by David Leek
Nature has provided me with
Her own celebratory plaque.
It is white and, I believe, quite pure.
It fills my mind,
In a manner of speaking.
I had not previously heard
The mysterious and alliterative term,
I must admit, it has a certain authoritative ring.
Medical titles usually do,
And this one is quite official sounding.
It tells the story of a slow, crustaceous process,
Sort of like the accretion of silt
At the bend of a river
Where movement is diminished
And small bits of detritus,
No longer carried forward with enough motion,
Begin to drift downward
Until they settle, softly,
At the bottom.
Memory, like the drifting silt,
But, it is a slow process.
And I am not yet entirely transformed
From flowing river to fen.
Sometimes I feel frightened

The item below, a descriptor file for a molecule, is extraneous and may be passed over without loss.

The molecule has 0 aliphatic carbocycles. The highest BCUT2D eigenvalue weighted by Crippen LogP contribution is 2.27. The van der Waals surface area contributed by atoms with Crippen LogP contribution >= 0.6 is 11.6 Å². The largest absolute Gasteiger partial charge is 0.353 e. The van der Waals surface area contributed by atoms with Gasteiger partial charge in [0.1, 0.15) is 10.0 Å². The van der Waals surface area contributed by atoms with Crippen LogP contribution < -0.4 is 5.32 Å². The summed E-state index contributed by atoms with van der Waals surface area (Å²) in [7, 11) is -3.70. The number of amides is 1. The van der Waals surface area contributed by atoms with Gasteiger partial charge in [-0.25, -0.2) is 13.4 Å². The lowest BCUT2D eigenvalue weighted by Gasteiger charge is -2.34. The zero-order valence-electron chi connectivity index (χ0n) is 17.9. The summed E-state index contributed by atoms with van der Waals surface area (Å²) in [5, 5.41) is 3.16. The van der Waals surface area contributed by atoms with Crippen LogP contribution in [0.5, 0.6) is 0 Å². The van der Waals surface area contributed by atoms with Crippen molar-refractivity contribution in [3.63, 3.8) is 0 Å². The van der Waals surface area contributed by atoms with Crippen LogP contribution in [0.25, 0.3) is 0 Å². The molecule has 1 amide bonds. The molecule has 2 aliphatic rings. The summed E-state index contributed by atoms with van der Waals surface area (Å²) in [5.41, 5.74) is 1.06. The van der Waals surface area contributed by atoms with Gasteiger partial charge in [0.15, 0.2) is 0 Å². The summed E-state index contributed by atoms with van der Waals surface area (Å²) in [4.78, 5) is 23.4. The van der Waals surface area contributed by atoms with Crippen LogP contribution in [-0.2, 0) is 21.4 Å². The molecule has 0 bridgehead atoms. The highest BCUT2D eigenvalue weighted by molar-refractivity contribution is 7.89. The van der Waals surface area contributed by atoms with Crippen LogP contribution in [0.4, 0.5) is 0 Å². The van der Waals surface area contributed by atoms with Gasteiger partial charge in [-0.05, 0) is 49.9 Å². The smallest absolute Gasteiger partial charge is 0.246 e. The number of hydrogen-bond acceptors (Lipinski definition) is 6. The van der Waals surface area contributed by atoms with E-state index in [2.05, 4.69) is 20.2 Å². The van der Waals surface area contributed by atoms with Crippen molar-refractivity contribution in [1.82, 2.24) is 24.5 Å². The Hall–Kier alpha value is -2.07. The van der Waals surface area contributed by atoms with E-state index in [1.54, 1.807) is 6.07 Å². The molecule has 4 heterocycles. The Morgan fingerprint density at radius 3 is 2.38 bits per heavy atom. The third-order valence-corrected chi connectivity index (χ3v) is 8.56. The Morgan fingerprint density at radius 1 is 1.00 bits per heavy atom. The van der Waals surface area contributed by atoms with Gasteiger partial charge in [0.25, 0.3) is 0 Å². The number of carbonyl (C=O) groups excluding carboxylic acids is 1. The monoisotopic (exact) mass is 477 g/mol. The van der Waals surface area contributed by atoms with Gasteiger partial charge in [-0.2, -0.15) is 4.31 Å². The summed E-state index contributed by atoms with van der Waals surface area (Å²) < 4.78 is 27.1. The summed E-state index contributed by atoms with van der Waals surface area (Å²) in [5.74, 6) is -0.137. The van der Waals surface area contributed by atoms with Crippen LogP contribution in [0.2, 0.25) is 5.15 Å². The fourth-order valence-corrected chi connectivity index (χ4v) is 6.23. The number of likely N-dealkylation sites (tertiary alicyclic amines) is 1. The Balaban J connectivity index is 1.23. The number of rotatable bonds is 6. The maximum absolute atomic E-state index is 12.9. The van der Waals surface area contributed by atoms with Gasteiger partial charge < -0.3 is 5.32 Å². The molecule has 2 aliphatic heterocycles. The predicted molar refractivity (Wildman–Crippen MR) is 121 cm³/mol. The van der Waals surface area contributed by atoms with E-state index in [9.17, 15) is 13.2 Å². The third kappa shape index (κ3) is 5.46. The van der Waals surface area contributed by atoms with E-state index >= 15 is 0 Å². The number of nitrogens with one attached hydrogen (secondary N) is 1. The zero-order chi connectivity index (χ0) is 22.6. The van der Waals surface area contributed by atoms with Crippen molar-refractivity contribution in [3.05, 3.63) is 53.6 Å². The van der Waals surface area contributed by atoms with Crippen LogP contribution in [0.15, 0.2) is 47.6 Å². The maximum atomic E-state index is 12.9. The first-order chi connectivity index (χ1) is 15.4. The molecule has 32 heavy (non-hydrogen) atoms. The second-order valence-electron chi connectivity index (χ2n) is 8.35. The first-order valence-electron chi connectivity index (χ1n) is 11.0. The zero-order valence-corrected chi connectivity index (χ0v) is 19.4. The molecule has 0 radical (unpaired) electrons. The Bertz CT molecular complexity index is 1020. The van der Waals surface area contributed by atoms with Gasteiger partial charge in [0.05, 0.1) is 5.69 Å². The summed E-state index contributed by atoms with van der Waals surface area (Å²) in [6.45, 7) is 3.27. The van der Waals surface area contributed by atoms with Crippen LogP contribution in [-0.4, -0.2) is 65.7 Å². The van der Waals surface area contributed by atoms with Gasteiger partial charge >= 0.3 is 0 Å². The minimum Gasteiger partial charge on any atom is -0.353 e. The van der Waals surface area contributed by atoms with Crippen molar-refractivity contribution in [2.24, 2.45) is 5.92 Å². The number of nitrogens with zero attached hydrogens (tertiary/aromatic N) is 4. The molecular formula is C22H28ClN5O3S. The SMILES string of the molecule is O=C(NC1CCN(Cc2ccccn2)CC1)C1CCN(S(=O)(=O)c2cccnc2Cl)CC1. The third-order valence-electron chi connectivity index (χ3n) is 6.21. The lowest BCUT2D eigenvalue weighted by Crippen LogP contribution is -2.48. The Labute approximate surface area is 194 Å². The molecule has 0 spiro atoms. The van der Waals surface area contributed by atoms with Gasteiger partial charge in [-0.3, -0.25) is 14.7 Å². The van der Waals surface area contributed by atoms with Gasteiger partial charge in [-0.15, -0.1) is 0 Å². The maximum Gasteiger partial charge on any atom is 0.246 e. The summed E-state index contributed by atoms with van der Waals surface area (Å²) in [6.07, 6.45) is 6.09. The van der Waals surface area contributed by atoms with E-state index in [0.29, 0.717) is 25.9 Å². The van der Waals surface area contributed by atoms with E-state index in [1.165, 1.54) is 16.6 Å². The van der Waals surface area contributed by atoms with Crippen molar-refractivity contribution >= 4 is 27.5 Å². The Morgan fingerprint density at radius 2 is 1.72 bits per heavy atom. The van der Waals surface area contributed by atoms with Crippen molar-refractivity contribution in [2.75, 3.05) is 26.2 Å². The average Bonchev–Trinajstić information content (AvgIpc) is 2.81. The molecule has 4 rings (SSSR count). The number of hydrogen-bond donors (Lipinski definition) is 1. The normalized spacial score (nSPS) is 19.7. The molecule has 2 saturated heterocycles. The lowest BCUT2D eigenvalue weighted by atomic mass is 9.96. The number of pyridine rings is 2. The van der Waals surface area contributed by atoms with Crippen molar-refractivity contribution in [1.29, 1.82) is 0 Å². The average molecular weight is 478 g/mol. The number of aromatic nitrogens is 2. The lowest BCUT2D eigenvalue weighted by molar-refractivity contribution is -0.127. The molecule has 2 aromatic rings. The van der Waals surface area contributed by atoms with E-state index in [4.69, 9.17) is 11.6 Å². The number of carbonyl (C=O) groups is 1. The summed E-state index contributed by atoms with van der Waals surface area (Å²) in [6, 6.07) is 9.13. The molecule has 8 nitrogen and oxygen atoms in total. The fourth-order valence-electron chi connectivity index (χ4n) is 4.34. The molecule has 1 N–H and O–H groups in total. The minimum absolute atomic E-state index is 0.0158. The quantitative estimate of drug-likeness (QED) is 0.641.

By the future I imagine.
But, really, my fears of what may come
Are quite likely to be forgotten
Once the process is complete.
And, as I write this
I hold tightly to my secret weapon,
My willingness to live now, in this moment,
With its ever-changing kaleidoscope
Of texture, temperature, sound
And every other sense that brings me
The wonderful awareness of living
David Leek, a retired psychoanalyst, began writing poetry after he was diagnosed with Alzheimer’s disease in 2015. Each week on Wednesday, he and a friend from California speak on the phone and decide on a topic to write about that day. They then take an hour to write a poem before meeting up again via video chat to share their work with each other. David wrote “It’s All Good” in 2018 about his experience with Alzheimer’s. David’s wife, Ania, types out each of his poems and keeps a record of all he has written. She says,”David has always loved words — puns, word play and such — and his language is just beautiful. The poetry has been such a blessing.”
David and his wife live in Federal Way, Washington. They moved to this area from Callifornia a few years ago to be closer to their daughter and new grandson, who is now a year-and-a-half old.